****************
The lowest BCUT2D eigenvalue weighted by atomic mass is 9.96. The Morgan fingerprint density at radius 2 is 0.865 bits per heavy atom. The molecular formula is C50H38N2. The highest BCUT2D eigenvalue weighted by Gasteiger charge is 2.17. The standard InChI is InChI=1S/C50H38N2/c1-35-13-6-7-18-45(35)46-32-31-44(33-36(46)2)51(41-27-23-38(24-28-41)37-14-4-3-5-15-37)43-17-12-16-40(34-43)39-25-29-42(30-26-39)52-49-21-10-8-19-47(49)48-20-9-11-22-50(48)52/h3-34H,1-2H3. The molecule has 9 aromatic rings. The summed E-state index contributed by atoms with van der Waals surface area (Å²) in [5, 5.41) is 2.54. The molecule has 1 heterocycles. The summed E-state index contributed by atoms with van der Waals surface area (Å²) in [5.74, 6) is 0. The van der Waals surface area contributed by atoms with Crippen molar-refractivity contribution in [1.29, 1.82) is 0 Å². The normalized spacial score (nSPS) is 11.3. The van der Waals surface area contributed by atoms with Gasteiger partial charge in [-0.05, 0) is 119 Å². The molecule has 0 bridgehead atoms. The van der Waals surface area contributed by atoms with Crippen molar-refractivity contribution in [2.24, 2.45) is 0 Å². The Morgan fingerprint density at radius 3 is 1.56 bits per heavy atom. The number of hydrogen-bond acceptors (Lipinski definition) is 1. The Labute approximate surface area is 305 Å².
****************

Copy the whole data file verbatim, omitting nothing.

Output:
The lowest BCUT2D eigenvalue weighted by atomic mass is 9.96. The Morgan fingerprint density at radius 2 is 0.865 bits per heavy atom. The molecular formula is C50H38N2. The highest BCUT2D eigenvalue weighted by Gasteiger charge is 2.17. The standard InChI is InChI=1S/C50H38N2/c1-35-13-6-7-18-45(35)46-32-31-44(33-36(46)2)51(41-27-23-38(24-28-41)37-14-4-3-5-15-37)43-17-12-16-40(34-43)39-25-29-42(30-26-39)52-49-21-10-8-19-47(49)48-20-9-11-22-50(48)52/h3-34H,1-2H3. The molecule has 9 aromatic rings. The summed E-state index contributed by atoms with van der Waals surface area (Å²) in [5, 5.41) is 2.54. The molecule has 1 heterocycles. The summed E-state index contributed by atoms with van der Waals surface area (Å²) in [5.74, 6) is 0. The van der Waals surface area contributed by atoms with Crippen molar-refractivity contribution in [1.29, 1.82) is 0 Å². The normalized spacial score (nSPS) is 11.3. The van der Waals surface area contributed by atoms with Gasteiger partial charge in [-0.05, 0) is 119 Å². The molecule has 0 bridgehead atoms. The van der Waals surface area contributed by atoms with Crippen molar-refractivity contribution in [2.24, 2.45) is 0 Å². The Morgan fingerprint density at radius 3 is 1.56 bits per heavy atom. The number of hydrogen-bond acceptors (Lipinski definition) is 1. The Labute approximate surface area is 305 Å².